Sirniki make for a fancy breakfast. On a normal day, morning starts with eggs, open-faced sandwiches, or tvorog — Russian-style cottage cheese — mixed with a tablespoon of sour cream and jam. In other words, something that takes a few minutes to put together.
Sirniki, while not particularly difficult to make, take a bit more time. In this regard, they are like pancakes: Sunday seems like the best day to take on this project.
Sirniki are often described as cheese pancakes, which, to my mind, gives a false impression of them being doughy. And they are most certainly not. Sirniki might resemble pancakes in shape, but taste a lot more like a warm cheesecake than an actual pancake.
What Cottage Cheese Do I Use for Sirniki?
Most certainly not the cottage cheese you find in a regular American supermarket. Russian cottage cheese (tvorog) is a lot dryer and fattier. While full-fat cottage cheese in the USA contains 4% fat, in Russia full-fat tvorog is 9% or 15%. It’s also quite crumbly and dry, unlike its milky American cousin (maybe even a cousin twice-removed, the two are very different).
If you don’t mind a few extra steps, prepare Russian tvorog from scratch. It will take several days, but fear not, the active work is minimal. Most of the time you just wait until bacteria does all the work of curdling the milk for you. As a reward, you’ll get the silkiest softest cottage cheese you’ve ever tasted.
Another option is to find an Eastern European (or international) grocery store in your city. They almost always sell tvorog for frustrated Russians, like myself, who miss sirniki in their new home.
I’ve also seen other food writers refer to Russian-style tvorog as farmer’s cheese. Personally, I haven’t come across farmer’s cheese, but if you do, give it a try.
I Got Tvorog, Now What?
Now, there are two scenarios. If you used my homemade tvorog recipe, it will come out a little too wet for sirniki. Usually, I wrap it in a piece of muslin cloth and ring out excess liquid.
On the other hand, store-bought tvorog might be a bit too dry, so I add a few tablespoons of sour cream to soften it. Mix in one tablespoon at a time and check the consistency. For the recipe below I use about 3-4 tablespoons.
And sometimes tvorog is just right, but you’ll only know it once you prepared sirniki a few times and learned the right consistency.
Got it! So How Do I Make Sirniki?
Once you got the right tvorog, making sirniki is a breeze. Mix tvorog with egg yolks in a large bowl: homemade tvorog can be mixed with a fork, but I prefer to use a hand mixer or a food processor for store-bought tvorog as it’s a lot more crumbly.
I used to add a whole egg, but switched to egg yolks after trying Darra Goldstein’s sirniki recipe from Beyond the North Wind. It only makes sense: you get all the creaminess of egg yolk and no additional liquid of egg white that will make the batter runny.
Add flour, baking powder, and as much sugar as your heart desires, but keep in mind that sirniki are usually served with jam or sweetened condensed milk. The batter should be smooth, but rather dense.
Form a patty about 7 cm (2.5 inches) in diameter, coat it in flour and immediately place on a hot pan. Fry on each side for about three minutes, until the sides are set and the patty is golden brown. Serve hot with sour cream and jam on top.
These are classic Russian sirniki. You can add raisins to the dough for added sweetness (soak them in hot water or, better yet, in freshly-brewed black tea beforehand) or grated lemon zest. You can also make a fancy sauce to go with your sirniki instead of the simple combination of sour cream and jam.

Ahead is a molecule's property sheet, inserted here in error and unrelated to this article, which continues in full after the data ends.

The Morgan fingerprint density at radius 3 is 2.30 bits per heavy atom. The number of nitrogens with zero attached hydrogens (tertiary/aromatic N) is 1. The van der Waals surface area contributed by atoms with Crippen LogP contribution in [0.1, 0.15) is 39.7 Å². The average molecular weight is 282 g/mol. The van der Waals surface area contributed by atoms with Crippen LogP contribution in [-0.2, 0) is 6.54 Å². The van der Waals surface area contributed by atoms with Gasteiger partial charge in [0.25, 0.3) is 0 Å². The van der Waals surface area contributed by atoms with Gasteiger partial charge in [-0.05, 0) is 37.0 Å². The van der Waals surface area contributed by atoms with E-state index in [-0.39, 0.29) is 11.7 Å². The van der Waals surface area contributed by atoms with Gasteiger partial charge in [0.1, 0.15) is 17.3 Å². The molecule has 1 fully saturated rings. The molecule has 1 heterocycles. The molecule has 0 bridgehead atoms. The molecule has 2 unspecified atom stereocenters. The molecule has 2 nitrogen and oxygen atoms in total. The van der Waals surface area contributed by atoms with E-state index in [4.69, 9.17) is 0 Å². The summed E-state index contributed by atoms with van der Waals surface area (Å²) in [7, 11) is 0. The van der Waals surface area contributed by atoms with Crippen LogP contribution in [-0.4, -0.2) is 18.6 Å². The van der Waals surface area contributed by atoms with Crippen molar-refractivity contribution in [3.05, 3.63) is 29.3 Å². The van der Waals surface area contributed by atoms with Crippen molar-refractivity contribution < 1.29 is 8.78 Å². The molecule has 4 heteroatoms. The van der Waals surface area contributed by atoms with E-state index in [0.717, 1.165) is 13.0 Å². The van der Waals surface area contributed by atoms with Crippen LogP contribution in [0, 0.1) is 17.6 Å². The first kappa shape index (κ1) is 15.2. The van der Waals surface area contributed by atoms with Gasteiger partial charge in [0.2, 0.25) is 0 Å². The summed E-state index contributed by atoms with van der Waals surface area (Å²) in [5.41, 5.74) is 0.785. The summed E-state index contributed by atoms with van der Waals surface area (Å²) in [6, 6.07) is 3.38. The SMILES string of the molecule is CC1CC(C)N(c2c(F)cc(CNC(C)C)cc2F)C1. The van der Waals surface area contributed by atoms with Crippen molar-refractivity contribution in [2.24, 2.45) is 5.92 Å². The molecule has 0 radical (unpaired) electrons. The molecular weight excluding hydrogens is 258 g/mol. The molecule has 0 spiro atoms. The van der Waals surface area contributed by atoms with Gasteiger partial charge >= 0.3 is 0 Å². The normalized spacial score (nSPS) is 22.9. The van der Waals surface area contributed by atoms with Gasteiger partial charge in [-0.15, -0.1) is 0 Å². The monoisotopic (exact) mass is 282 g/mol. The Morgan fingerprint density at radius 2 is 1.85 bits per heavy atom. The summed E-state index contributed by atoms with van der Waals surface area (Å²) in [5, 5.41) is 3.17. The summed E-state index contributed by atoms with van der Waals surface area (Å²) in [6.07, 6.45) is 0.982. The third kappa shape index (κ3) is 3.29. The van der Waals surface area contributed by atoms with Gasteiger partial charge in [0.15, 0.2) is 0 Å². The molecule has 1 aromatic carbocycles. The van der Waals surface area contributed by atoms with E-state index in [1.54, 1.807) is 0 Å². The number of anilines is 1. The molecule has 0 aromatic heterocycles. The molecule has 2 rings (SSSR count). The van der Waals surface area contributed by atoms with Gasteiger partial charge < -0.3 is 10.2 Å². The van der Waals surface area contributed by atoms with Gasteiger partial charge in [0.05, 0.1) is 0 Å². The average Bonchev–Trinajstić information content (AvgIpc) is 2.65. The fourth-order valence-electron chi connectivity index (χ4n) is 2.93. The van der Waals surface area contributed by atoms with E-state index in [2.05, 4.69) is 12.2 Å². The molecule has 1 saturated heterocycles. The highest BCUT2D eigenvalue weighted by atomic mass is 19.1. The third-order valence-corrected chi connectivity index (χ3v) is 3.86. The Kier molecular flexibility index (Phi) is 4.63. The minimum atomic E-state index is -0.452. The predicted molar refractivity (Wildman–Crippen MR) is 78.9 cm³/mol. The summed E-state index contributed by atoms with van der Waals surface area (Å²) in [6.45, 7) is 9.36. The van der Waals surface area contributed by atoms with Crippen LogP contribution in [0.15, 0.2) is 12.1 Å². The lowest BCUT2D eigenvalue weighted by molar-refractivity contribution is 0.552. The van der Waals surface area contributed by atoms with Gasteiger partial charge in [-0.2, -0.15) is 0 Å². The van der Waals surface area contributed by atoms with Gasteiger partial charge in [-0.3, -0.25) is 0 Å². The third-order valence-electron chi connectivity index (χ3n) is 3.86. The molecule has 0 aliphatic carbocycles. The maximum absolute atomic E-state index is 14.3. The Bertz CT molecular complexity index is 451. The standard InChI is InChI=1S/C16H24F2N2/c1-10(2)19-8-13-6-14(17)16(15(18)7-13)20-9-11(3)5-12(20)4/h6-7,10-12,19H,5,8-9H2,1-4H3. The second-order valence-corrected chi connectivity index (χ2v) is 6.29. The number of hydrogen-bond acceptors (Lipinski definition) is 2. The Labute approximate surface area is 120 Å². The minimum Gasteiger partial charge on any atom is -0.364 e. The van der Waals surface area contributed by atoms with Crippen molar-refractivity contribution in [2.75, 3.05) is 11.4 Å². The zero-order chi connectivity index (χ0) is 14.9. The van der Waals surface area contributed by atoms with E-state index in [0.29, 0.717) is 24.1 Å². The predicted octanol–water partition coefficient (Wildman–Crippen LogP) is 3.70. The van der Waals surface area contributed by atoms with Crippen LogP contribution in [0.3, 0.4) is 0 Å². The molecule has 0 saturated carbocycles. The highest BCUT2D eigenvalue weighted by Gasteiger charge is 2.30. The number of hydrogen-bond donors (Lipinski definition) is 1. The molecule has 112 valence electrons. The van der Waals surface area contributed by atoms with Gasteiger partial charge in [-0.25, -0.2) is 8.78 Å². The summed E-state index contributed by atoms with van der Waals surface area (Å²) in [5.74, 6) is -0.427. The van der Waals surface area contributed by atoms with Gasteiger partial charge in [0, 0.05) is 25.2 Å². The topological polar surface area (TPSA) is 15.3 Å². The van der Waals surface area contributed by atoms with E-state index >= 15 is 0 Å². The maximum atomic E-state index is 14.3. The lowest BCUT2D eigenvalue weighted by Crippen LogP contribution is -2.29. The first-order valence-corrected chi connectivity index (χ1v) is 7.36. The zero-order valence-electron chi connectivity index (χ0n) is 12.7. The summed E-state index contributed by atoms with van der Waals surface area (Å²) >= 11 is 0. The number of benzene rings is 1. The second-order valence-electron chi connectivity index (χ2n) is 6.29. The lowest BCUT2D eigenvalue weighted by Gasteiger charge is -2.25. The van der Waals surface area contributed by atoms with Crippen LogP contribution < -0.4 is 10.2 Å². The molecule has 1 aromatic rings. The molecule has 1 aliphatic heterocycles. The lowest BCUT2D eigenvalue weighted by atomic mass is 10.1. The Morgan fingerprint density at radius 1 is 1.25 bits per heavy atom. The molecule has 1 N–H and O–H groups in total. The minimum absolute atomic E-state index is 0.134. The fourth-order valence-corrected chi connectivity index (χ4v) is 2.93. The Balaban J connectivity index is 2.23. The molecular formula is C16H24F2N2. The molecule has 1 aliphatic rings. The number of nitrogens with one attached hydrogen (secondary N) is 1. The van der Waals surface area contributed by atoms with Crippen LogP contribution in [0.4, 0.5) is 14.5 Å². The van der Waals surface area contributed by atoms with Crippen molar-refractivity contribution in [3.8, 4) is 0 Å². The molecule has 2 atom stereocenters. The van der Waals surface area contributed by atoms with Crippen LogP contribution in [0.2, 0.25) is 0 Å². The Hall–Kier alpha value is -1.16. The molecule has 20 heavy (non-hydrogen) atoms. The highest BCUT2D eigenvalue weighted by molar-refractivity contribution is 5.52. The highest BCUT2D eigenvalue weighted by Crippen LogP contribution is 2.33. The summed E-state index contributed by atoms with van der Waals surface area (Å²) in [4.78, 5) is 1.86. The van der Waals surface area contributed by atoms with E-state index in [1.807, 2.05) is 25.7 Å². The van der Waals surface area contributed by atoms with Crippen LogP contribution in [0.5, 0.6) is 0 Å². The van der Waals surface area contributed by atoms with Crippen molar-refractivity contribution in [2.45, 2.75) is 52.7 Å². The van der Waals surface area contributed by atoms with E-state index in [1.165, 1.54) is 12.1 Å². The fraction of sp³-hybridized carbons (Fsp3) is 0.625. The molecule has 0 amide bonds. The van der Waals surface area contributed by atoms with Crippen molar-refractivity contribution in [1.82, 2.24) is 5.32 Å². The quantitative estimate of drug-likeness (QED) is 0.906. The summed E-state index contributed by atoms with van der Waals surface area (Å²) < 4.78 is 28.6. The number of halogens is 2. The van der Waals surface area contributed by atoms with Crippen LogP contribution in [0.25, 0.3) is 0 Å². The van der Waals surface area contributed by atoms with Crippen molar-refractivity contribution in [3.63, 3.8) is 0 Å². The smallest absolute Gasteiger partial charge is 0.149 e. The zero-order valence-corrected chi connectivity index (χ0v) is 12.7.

In the recent years, sirniki have moved from cosy grandma’s home into professional chef’s kitchen. Every self-respecting Russian restaurant has sirniki on their breakfast menu. And I have seen sirniki with coconut condensed milk and blueberries, sirniki with salted caramel, and even savory sirniki with salmon and artichoke sauce. For now, I’ve got this classic recipe for you that I’ve been using for years.
- 400 grams (1 pound minus 2 tablespoons) tvorog (Russian-style cottage cheese)
- 4 tablespoons sour cream (optional)
- 2 egg yolks
- 2 tablespoons sugar
- 1/8 teaspoon salt
- 60 grams (1/2 cup) flour, sifted
- 1/2 teaspoon baking powder
- 40 grams flour (1/3 cup) for coating
- 4 tablespoons sunflower oil for frying
- Sour cream and jam for serving
Prepare the tvorog. If you are using homemade tvorog and it’s a little too wet, ring out excess liquid using a muslin cloth. If using store-bought tvorog which is usually dry, add up to 4 tablespoons of sour cream to make it soft.
Mix 2 egg yolks into tvorog: use a fork for homemade tvorog; a hand mixer or food processor — for store-bought. As store-bought tvorog is usually quite dry, you want to break all the bits and pieces and get uniform texture. Add sugar, salt, flour and baking powder and mix well to incorporate all the ingredients and get smooth batter.
Prepare a plate with extra flour for coating. Place a pan (I use a 24-cm/9.5 inch pan) over medium heat and pour 2 tablespoons of sunflower oil. Once the oil is hot, reduce the temperature to low.
Wet your hands so it’s easier to handle the batter. Take 2 tablespoons of the batter and form a patty, 7 cm (2.5 inches) in diameter and 1,5 cm (1/2 inch) thick. Coat it with flour on both sides and place onto the hot pan. Repeat with the rest of the batter, which makes 8 sirniki — I fry them in 2 batches.
Fry for 3 minutes. Once the patties are set on sides and the bottom is golden brown, flip them, and fry on the other side for another 2.5-3 minutes.
Serve hot with sour cream and jam or sweetened condensed milk.
Amount Per Serving: Calories: 292Total Fat: 25gSaturated Fat: 5gTrans Fat: 0gUnsaturated Fat: 19gCholesterol: 136mgSodium: 180mgCarbohydrates: 15gFiber: 0gSugar: 12gProtein: 2g